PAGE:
My Roubo Bench Journey #12: One of those days, not good....

2582 views and 0 favorites in

I finished boring the mortises on the top side of the workbench top and got some help to flip it over. Then I took one leg and marked the two tenons onto the underside of the top and started to bore out the remaining mortise. The thru mortise was close but not perfectly lined up. I was excavating the excess wood from the sides when disaster struck:

The mortise chisel got stuck on the side, I banged it hard and the underside of the mortise gave way, as well as the chisel falling out of my sweaty hand onto the cement floor below. Yikes!!! You can see the blowout at the bottom of the mortise.

Did I tell you how much I dislike Douglas Fir :0(
I was not close to the bottom of the mortise when the wood gave way. I should not be surprised, as there are already numerous dents, dings and peeled wood. Here is a picture from below, keep in mind that this will be the top of the bench top when it is finished:

I may glue in a small patch, I may not, it just depends once the joint is finished.
The good news is that the chisel tip was not damaged during the fall. It does need sharpening, but that is easy. And I will be using a rubber mat below each mortise from now on.

Also, I have been toying with the idea of changing how to cut the sliding dovetail. In the book, it shows CS placing the top on it’s side to cut the dovetails. That way puts you cutting at an angle, which can be discomforting. I was thinking about just leaving the top flat on the saw horses and get on top of the wood and cut from there. That way I would be cutting a straight line downwards and not have to worry about angling the saw during the cut.
Let me know what you think?

View all parts of My Roubo Bench Journey »

I’m enjoying reading the process of you building this bench! I’m not sure if I’ve gotten better as a woodworker over time, but I certainly have gotten better at covering my mistakes…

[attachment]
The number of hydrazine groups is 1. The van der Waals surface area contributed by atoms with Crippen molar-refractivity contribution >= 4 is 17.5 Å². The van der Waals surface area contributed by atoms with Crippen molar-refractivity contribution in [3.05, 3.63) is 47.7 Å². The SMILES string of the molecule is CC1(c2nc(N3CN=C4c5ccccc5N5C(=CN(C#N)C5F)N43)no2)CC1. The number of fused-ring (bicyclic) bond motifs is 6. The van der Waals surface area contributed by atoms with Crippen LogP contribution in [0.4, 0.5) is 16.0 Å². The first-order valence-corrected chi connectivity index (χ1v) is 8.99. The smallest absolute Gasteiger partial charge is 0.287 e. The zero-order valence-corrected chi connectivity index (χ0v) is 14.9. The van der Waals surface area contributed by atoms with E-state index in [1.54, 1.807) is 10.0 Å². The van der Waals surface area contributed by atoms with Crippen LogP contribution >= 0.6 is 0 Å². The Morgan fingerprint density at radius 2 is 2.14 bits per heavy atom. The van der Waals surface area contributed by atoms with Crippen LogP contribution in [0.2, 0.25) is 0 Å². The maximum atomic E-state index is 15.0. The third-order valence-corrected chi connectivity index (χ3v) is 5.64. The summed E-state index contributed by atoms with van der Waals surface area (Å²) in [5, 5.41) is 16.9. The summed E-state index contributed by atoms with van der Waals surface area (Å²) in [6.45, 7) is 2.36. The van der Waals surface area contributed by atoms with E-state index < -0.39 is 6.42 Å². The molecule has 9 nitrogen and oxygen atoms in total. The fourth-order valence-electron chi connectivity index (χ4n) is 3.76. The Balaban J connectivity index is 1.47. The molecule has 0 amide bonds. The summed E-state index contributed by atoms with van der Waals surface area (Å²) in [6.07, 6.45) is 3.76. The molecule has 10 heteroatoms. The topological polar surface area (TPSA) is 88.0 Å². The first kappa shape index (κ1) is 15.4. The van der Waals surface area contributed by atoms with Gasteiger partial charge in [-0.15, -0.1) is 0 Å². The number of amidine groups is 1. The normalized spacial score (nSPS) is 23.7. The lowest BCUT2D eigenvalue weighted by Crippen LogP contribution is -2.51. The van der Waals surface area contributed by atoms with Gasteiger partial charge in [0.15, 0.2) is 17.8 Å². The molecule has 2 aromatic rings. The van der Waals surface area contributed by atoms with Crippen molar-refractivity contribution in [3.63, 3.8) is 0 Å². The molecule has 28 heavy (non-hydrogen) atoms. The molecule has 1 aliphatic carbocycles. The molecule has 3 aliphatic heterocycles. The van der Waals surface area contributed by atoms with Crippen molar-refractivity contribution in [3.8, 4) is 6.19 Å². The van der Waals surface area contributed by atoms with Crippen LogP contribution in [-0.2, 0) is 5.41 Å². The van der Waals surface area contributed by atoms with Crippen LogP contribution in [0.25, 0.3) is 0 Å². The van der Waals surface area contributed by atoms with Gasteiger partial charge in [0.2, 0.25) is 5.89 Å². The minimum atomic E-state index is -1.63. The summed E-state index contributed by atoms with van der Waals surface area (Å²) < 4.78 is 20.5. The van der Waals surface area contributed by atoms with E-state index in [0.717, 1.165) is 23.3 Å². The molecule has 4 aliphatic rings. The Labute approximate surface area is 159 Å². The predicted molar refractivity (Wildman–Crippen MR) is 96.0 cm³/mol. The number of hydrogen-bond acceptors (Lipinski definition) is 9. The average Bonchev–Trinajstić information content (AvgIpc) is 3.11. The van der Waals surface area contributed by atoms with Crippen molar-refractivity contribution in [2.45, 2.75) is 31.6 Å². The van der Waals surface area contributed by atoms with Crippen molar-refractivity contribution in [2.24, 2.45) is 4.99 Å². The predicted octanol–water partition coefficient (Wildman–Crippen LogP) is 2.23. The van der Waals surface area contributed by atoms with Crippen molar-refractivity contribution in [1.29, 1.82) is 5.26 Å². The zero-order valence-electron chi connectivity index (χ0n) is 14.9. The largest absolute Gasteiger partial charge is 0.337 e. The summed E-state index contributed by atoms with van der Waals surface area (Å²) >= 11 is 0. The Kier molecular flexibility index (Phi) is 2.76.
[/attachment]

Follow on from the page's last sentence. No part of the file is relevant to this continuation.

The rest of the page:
-- Rob, Sault Ste. Marie, Ontario

Thanks guys.
Brian, I like the idea of using wood filler.
I did finish boring the remaining three mortises today. And I decided that once I finish cleaning out the mortises from the underside of the top, I am going to go back and redo the mortises from the top side. I was in such a hurry to get the mortises done, that I didn’t do a good enough job on the top side, I need to fix that before moving on. I also decided to take off the tail vise and work on it. Where the vise attaches to the bench top, the metal vise is not a true 90 degrees. So I am going to do some grinding and fix that as well.

Well that makes two of us.
I made the dumbest mistake today when I was separating the lid of a box. That one Is going to be hard to fix.

Douglas fir, I am discovering is a pain in the rear to work with. Most of the 2×4 I worked with have a lot of stress inside that are not visible on the outside.

Like they say above, keep digging…

-- Abbas, Castro Valley, CA

^^ LOL perfect advice!

It’s getting there. For the chunk that got knocked out, just use wood filler. You’re the only one that’s ever going to notice it and hey, it’s a work bench anyway. When I was building my office desk top (solid oak) I used the router to route out for a piece of glass to sit flush. I screwed up and took a hunk out about an inch square. I was so disappointed and frustrated. After I calmed down, I filled it with wood filler and then used a #2 pencil to draw in the grain. After finishing with poly, you can not see it unless it was pointed out to you.

Anyway, I guess the point is walk away if you need to. Have a couple of brews and sort out your thoughts and then go back and KEEP DIGGING! :-)

-- Losing fingers since 1969

Sign in to view comments